Do you consider canned veggies "processed"? - Mothering Forums
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#1 of 21 Old 03-12-2010, 07:37 PM - Thread Starter
 
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I mean canned tomatoes, corn, beans, artichoke hearts, etc. I buy canned veggies a lot and always read the ingredients and won't buy anything unless it is the only ingredient. Example: If I'm looking at diced tomatoes I will only buy if the ingredients list says "diced tomatoes". kwim? Anyway, is this considered processed food in your opinion? Why or why not and how bad/good do you think it is for your family? Thanks!
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#2 of 21 Old 03-12-2010, 07:48 PM
 
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I tend to stay away from most canned things as a rule, just because I have no clue where they come from. The only canned veggies I really ever buy are tomatoes, and if I had a pressure canner I'd can my own. I don't know if I consider them 'processed' - I guess technically they are, but if the only ingredient is the veggie itself at least they don't have crap added. I am also leery of the plastic lined cans and BPA - I haven't heard much about all that lately and I don't know if things have changed wrt BPA in can liners.

I don't consider canned veggies to be as good for us as fresh, but I wouldn't consider them 'bad' for us.
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#3 of 21 Old 03-12-2010, 08:01 PM
 
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"Processing" isn't automatically a bad thing. Cooking your food is a form of processing it. So yes, canned food is processed (home canned or factory canned) but not all canned foods are bad for you. Sometimes it is the best option available. Generally frozen foods are better than canned when fresh is not available. If you live in a region that does not have a variety of fruits and vegetables locally grown year round, then you are likely going to need to use processed foods for some part of the year.

At this time of year there are no fresh local foods where I live except for squash and turnips, etc that have been stored since last fall. The grocery stores are full of fresh fruits and veggies but they were picked before fully ripe so that they would look good in the store. The canned tomatoes on the shelf would have been canned ASAP after picking whereas I have no idea when the fresh tomatoes in the produce department were picked.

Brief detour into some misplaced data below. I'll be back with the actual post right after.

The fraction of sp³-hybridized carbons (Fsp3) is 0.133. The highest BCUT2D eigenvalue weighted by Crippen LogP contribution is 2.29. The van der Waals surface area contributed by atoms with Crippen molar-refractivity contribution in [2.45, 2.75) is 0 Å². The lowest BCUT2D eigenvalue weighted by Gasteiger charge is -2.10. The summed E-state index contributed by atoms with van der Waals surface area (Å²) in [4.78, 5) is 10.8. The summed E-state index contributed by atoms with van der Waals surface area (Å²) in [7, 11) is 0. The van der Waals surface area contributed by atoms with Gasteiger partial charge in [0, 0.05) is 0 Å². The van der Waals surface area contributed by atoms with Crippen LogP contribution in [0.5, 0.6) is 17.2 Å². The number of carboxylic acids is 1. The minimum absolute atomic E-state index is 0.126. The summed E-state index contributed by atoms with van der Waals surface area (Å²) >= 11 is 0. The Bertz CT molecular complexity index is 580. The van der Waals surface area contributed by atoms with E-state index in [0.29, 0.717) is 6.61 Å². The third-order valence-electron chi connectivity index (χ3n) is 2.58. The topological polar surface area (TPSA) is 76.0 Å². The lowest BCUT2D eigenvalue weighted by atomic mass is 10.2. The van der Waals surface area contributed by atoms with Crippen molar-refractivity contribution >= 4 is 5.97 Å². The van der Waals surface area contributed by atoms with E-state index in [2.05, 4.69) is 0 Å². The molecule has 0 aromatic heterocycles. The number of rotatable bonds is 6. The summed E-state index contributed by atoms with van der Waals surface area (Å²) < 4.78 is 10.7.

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#4 of 21 Old 03-12-2010, 08:12 PM
 
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I do think it's processed, just the act of canning itself is quite a process. I try to avoid cans if possible but of course some things are very hard to find fresh. Mostly I avoid cans because of taste and quality rather than any major health concerns. I almost always substitute a pound of fresh tomatoes for a 15oz can whenever I come across them in a recipe.

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#5 of 21 Old 03-12-2010, 09:54 PM
 
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I consider any canned food to be processed--when I can in jars I refer to what I do as processing, y/k? However, when I think "processed" I think lots of added chemicals like processed cheese/Velveeta.

I try to avoid anything in a can but still buy some things like toms or pumpkin for convenience. I's the BPA in cans that freaks me out. All cans have it, there was a recent big deal that even the Eden Organics cans that claim BPA free still have trace amounts of plastic. Acidic foods are the worst, which is terrible since just about everyone uses canned tomatoes. I make an effort to rarely use canned foods. Google "BPA in cans" and scare yourself, lol
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#6 of 21 Old 03-12-2010, 10:25 PM